The Tet Offensive (Tết Mậu Thân)
Background and Beginning of the Battle
The village of Khe Sanh in Quang Tri Province was located seven miles from the Laotian border along Route 9, approximately fifteen miles south of the Demilitarized Zone (DMZ). US Army Special Forces first built an airfield outside of the village on the site of an old French fort for the Civilian Irregular Defense Group (CIDG) in 1962. The CIDG, which consisted primarily of Bru Montagnards from the area who were trained and supervised by US Special Forces, moved to a smaller camp at Lang Vei in 1966, approximately four miles west of the Khe Sanh Combat Base while elements of the 3rd Marines took responsibility for the Khe Sanh base.
In 1967, the NVA initiated a series of attacks along the DMZ, including the Khe Sanh area. From 24 April to 13 May 1967, in a battle known as the "Hill Fights," the 2nd and 3rd Battalions, 3rd Marines drove the NVA 325th Division from Hills 861, 881 North, and 881 South, which were situated just northwest of the Khe Sanh base. It was a costly encounter, however, as the Marines suffered 155 killed and another 425 wounded during the battle. The North Vietnamese lost an estimated 940 men.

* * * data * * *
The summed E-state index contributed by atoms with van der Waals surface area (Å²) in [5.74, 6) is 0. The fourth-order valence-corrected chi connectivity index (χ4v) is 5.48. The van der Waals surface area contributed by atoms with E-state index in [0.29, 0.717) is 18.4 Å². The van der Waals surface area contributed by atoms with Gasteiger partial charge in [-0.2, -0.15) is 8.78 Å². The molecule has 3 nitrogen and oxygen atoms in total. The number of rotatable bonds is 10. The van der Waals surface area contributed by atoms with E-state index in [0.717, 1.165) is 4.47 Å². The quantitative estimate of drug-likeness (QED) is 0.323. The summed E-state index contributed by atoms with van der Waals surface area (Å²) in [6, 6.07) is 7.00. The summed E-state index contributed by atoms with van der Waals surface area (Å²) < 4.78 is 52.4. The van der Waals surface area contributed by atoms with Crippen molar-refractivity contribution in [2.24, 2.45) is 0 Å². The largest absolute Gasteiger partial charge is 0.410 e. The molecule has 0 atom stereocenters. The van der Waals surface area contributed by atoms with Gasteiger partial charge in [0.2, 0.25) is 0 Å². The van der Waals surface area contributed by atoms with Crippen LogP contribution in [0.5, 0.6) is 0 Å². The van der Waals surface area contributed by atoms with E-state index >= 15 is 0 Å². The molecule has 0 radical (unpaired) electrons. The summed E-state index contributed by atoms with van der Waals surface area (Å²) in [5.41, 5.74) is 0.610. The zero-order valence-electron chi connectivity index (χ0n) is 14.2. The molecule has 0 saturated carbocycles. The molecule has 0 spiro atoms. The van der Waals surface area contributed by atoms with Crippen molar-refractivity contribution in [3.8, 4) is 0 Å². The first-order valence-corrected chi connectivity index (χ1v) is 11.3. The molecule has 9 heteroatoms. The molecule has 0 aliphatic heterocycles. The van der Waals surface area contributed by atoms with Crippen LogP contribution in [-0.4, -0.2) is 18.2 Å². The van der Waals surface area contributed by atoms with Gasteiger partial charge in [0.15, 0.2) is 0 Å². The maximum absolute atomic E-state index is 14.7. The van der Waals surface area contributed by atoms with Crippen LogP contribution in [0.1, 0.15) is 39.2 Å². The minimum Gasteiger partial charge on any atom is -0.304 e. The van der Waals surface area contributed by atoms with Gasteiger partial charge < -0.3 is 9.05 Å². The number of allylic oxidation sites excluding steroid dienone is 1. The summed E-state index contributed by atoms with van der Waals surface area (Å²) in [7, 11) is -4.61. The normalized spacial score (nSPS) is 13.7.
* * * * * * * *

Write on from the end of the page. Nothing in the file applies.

Following the Hill Fights, the 1st and 3rd Battalions of the 26th Marines arrived to replace the two battalions from the 3rd Marines. Incidents in the area were to foreshadow the turmoil that lay ahead as was demonstrated on 2 January 1968, when a squad of Marines killed five NVA officers near the western end of the airstrip. This skirmish persuaded Lt. Gen. Robert Cushman, commander of the III Marine Amphibious Force, to send the 2nd Battalion, 26th Marines to join the rest of the 26th Marines at Khe Sanh.
On 20 January an NVA defector confirmed that an attack was imminent. This prepared the Marines as they fought off an assault that evening by 300 NVA troops on Hill 861. At the same time, the NVA launched a heavy barrage of artillery against the main Khe Sanh base which lasted into the following day, hitting the primary ammunition dump and heavily damaging much of the above-ground structures at the base.